Monday, November 19, 2012

Don’t Bogart Me

In a post-election op-ed column in The New York Times, Maureen Dowd wrote: “Last time, Obama lifted up the base with his message of hope and change; this time the base lifted up Obama, with the hope he will change….They want Barry to stop bogarting the change.”

That last phrase—“bogarting the change”—struck me as not only infelicitous, but also unintelligible.  What on earth did she mean by “bogarting”? It must be a typographical error, I thought.  Wrong again!

Unbeknownst to me, bogart is a verb that has been in use since the 1960s, and it means to “use or consume more than one’s share.” Its origin is a bit complicated.

In many of his films, the actor Humphrey Bogart was pictured smoking a cigarette, which he kept constantly dangling from his mouth, without removing it, even while talking.  In the marijuana culture of the 1960s, it was considered bad form to keep a joint in one’s mouth rather than taking a quick hit and then passing it around.  From the image of Bogie’s soggy ciggie, hogging a joint became known as “bogarting.”  This usage was reinforced by a 1968 song, “Don’t Bogart Me,” recorded by the Fraternity of Man, which was used in the 1969 film Easy Rider.  Part of the lyric goes:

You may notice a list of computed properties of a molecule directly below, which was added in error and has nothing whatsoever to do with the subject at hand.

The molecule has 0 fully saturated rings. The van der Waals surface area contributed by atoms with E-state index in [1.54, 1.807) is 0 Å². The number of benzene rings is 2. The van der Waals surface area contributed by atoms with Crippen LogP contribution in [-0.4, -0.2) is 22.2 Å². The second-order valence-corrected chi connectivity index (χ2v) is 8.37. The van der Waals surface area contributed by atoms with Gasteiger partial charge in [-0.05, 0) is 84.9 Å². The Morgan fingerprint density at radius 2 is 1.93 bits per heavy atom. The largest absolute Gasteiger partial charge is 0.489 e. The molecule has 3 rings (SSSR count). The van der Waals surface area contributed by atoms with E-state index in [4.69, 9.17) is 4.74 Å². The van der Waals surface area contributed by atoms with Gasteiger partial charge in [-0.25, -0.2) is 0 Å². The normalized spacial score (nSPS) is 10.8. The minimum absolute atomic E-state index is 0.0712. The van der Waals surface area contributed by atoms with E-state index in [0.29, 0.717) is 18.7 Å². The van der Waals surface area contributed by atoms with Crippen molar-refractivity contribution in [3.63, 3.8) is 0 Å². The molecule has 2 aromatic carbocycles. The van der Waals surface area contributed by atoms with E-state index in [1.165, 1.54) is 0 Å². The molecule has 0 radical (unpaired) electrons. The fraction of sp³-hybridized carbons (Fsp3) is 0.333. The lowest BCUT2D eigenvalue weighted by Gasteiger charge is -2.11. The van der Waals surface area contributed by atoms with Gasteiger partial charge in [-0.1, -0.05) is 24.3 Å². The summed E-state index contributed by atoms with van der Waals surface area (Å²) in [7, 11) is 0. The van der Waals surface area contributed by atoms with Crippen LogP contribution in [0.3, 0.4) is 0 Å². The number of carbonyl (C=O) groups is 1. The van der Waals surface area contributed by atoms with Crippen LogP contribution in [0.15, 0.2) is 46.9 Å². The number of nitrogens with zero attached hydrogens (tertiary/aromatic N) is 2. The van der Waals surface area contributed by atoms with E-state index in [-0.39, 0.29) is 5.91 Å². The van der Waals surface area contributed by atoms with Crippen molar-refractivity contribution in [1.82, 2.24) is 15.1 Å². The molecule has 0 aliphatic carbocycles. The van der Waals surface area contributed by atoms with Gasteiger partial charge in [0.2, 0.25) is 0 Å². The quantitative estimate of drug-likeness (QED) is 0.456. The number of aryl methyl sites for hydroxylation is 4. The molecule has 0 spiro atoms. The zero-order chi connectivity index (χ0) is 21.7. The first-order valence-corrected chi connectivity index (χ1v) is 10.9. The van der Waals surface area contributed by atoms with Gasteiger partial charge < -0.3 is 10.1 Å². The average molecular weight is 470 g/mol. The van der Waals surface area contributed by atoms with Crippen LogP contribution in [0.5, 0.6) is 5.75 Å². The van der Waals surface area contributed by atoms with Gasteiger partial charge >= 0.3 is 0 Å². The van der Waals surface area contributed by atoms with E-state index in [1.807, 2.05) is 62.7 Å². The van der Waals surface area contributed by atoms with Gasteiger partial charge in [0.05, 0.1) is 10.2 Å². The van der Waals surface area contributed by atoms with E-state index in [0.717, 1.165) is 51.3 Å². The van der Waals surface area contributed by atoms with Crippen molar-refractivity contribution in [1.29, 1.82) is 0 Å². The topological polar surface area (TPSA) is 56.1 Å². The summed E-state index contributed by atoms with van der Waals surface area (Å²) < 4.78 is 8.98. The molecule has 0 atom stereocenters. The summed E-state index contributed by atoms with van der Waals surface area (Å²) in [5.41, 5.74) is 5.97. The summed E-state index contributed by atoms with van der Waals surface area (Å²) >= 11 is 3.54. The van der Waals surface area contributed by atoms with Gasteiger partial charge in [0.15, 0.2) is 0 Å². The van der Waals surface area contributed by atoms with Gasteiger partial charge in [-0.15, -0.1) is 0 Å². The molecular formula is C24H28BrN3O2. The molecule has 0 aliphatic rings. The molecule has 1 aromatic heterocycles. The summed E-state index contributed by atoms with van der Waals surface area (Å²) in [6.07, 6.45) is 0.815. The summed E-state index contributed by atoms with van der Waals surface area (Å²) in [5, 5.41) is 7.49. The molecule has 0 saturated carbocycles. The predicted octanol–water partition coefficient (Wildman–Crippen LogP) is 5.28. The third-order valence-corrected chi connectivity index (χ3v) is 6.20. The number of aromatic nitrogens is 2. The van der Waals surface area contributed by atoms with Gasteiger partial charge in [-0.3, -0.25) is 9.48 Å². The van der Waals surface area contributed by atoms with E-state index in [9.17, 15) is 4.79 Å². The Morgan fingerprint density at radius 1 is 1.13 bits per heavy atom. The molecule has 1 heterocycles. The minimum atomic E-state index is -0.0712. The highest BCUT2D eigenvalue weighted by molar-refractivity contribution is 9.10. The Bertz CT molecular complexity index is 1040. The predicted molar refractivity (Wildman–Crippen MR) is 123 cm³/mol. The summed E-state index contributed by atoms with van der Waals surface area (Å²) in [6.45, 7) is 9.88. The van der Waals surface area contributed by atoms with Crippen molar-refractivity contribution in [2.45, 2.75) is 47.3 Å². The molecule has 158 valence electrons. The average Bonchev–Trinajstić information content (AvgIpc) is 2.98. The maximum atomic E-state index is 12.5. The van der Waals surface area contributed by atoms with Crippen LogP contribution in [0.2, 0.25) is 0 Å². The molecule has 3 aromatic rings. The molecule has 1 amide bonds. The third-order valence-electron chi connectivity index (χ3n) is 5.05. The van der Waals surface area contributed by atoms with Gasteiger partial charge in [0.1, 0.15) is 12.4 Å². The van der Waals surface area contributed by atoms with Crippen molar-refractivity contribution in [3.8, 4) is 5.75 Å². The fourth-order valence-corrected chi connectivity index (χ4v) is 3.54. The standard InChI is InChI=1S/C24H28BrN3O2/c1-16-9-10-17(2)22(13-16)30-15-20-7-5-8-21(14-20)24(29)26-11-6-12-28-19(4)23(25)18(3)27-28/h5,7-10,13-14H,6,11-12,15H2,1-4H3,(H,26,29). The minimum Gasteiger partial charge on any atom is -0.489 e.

“Don’t bogart that joint, my friend,
            Pass it over to me.” 

Bogie is not the only movie star whose name has become an eponym, referring to actions or items. Others include:

* John Wayne, whose name is a verb meaning to “act with great force and little deliberation, in a consciously heroic manner,” e.g., ”He John Wayned the door” (i.e. he kicked it in).

* Shirley Temple, a non-alcoholic drink made with ginger ale, orange juice, grenadine, and a maraschino cherry, at one time commonly served to little girls when their parents were having cocktails.

* Roy Rogers, a similar non-alcoholic drink typically for little boys, in which cola replaces ginger ale.

* Mae West, an inflatable life jacket (from its resemblance to the star’s buxomness).

* Marilyn Monroe, after whom (for similar reasons to the Mae West jacket) small, highly rounded sediment mounds in certain tidal flats are named “monroes.”

* Tom Cruise, a verb that can mean either to “become overly excited” (from an episode on Oprah Winfrey’s TV show in which Cruise jumped on a couch to express his love for Katie Holmes) or to “pretend to know more about a subject than one actually does.”

Speaking of folks who pretend to know more than they do, we can’t overlook the Bard of Buffalo Bayou, who is at the head of that class.  Here is his latest pretension:

            Young Tim’s a timid little eponym,
            Who always fears someone will step on him.
            His brother, Tom, is just a homonym—
            The two of them intone a common hymn
            And pray that Tom becomes a synonym,
            So there’d be nothing folks could pin on him.
            And Tim? He prays to be a toponym,
            And then, he thinks, there’d be no stoppin’ him.

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